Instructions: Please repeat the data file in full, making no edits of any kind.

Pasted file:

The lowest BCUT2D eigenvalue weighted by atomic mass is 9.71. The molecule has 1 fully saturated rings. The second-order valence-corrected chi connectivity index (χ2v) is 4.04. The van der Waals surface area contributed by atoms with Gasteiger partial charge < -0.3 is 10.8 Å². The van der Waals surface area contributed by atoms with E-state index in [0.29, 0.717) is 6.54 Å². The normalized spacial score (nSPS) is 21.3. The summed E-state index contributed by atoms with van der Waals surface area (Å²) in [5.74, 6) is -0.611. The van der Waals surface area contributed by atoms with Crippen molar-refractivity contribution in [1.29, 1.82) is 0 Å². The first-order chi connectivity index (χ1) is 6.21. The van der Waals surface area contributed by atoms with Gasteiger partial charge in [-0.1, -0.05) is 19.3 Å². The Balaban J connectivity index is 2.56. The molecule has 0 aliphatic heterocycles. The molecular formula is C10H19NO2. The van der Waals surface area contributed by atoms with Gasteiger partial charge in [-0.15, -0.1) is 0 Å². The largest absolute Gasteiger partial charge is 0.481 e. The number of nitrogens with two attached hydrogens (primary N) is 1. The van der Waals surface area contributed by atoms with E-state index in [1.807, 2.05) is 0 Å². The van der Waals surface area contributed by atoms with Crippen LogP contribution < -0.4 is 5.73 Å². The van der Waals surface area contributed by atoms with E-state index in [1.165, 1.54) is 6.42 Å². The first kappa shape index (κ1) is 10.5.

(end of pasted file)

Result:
The lowest BCUT2D eigenvalue weighted by atomic mass is 9.71. The molecule has 1 fully saturated rings. The second-order valence-corrected chi connectivity index (χ2v) is 4.04. The van der Waals surface area contributed by atoms with Gasteiger partial charge < -0.3 is 10.8 Å². The van der Waals surface area contributed by atoms with E-state index in [0.29, 0.717) is 6.54 Å². The normalized spacial score (nSPS) is 21.3. The summed E-state index contributed by atoms with van der Waals surface area (Å²) in [5.74, 6) is -0.611. The van der Waals surface area contributed by atoms with Crippen molar-refractivity contribution in [1.29, 1.82) is 0 Å². The first-order chi connectivity index (χ1) is 6.21. The van der Waals surface area contributed by atoms with Gasteiger partial charge in [-0.1, -0.05) is 19.3 Å². The Balaban J connectivity index is 2.56. The molecule has 0 aliphatic heterocycles. The molecular formula is C10H19NO2. The van der Waals surface area contributed by atoms with Gasteiger partial charge in [-0.15, -0.1) is 0 Å². The largest absolute Gasteiger partial charge is 0.481 e. The number of nitrogens with two attached hydrogens (primary N) is 1. The van der Waals surface area contributed by atoms with E-state index in [1.807, 2.05) is 0 Å². The van der Waals surface area contributed by atoms with Crippen LogP contribution < -0.4 is 5.73 Å². The van der Waals surface area contributed by atoms with E-state index in [1.165, 1.54) is 6.42 Å². The first kappa shape index (κ1) is 10.5.